What to do with Cliven Bundy’s cows? It’s a question with no easy answer.
The cows, nearly 1,000 of them, are tended about as well by Bundy from jail as when he was on the ranch, say federal prosecutors. But Bundy is not the only one to blame for the long unresolved situation that threatens more than just cows.
Stephen Wells, executive director of the Animal Legal Defense Fund, says the BLM is guilty of a long list of misdeeds, and calls Bundy and the BLM “peas in a pod when it comes to their callous disregard for animal welfare.” Further, Wells thinks Bundy’s feral cows should be shipped to a sanctuary. We think that’s a grand idea, provided Wells volunteers to ride with the cowboys who would be tasked with finding and corralling the cows. A couple weeks on horseback in the desert might change his perceptions. Nine other groups have called on the BLM to remove Bundy’s cows to stop the destruction of the habitat of the endangered Mojave desert tortoise.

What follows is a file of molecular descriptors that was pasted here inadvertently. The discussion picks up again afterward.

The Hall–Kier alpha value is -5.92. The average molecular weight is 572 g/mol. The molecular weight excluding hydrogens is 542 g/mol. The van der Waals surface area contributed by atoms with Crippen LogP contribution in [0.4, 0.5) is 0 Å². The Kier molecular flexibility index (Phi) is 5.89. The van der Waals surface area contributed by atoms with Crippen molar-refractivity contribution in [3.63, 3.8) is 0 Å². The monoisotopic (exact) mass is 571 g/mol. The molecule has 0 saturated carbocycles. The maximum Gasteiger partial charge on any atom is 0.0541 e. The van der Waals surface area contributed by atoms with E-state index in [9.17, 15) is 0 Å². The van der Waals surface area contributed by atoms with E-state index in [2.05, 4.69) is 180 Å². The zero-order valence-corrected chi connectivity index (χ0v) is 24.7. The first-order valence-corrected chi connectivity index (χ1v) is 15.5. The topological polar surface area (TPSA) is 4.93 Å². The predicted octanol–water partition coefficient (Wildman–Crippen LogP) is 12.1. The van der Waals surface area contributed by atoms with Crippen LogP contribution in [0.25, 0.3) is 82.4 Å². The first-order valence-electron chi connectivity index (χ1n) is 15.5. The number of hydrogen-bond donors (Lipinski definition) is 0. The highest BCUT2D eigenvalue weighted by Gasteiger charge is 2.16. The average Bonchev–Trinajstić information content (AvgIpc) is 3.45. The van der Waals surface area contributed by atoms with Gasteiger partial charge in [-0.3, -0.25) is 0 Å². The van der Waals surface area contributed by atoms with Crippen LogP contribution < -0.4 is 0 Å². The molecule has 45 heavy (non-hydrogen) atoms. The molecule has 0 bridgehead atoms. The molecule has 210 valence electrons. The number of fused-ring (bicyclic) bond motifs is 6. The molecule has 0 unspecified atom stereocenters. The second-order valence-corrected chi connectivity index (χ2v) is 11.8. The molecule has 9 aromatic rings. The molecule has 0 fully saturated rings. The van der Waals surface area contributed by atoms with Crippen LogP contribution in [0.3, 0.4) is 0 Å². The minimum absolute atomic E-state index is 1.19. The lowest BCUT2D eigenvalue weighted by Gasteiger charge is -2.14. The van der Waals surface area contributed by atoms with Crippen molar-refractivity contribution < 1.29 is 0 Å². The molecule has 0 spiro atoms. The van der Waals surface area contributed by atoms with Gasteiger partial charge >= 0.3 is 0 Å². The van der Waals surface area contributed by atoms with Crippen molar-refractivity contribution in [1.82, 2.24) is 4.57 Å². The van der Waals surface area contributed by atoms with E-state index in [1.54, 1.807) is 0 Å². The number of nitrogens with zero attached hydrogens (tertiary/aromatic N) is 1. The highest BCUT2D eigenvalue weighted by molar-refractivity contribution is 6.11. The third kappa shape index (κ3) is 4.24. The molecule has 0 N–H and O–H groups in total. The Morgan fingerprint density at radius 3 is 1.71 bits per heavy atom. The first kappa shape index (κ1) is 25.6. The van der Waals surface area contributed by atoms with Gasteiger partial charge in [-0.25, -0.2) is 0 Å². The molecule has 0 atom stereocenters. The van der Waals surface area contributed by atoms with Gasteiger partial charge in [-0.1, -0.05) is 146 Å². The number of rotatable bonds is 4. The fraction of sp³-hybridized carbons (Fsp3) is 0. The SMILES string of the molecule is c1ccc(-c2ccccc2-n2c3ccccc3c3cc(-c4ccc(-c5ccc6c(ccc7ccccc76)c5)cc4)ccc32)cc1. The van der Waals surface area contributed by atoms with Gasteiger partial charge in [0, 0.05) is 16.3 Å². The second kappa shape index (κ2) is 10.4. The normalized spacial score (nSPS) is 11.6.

Bundy and many of his supporters may be in jail, but the “crimes against the desert tortoise continue,” activists say.
Bundy sues Obama…
…And just about every other Nevada official. Cliven Bundy’s lawyer filed a complaint today against President Obama; Senate Minority Leader Harry Reid (D-Nev.); his son, former Clark County Commission Chairman Rory Reid; and U.S. District Court Judge Gloria Navarro.
The federal lawsuit seeks to remove Chief U.S. District Judge Gloria Navarro from the case, an order allowing Washington, D.C., lawyer Larry Klayman to join Bundy’s defense team and more than $50 million in damages.
It alleges that they violated several of his constitutional rights and also asks the court to dismiss his indictment and release him from solitary confinement.
Profit Tracker: Nearing breakeven
Feedyards are as close to breaking even on a cash basis as they’ve been during any point in the past 18 months. Last week the Sterling Beef Profit Tracker estimated cash losses at $30 per head, and certainly some cattle made a little money.
Last week’s closeouts improved $45 per head as cash fed cattle prices rallied $3 per cwt., a much needed boost as prices had retreated about $10 per cwt over the previous two weeks.
More beef now, slower increase later
Beef production for the year to date in 2016 is up 3.0% year over year, says Derrell Peel, Oklahoma State University extension economist. This increase is faster than expected as earlier expectations were for more of the annual increase in beef production to occur in the second half of the year. However, recent changes in beef production have implications for the timing and possibly for total beef production for 2016.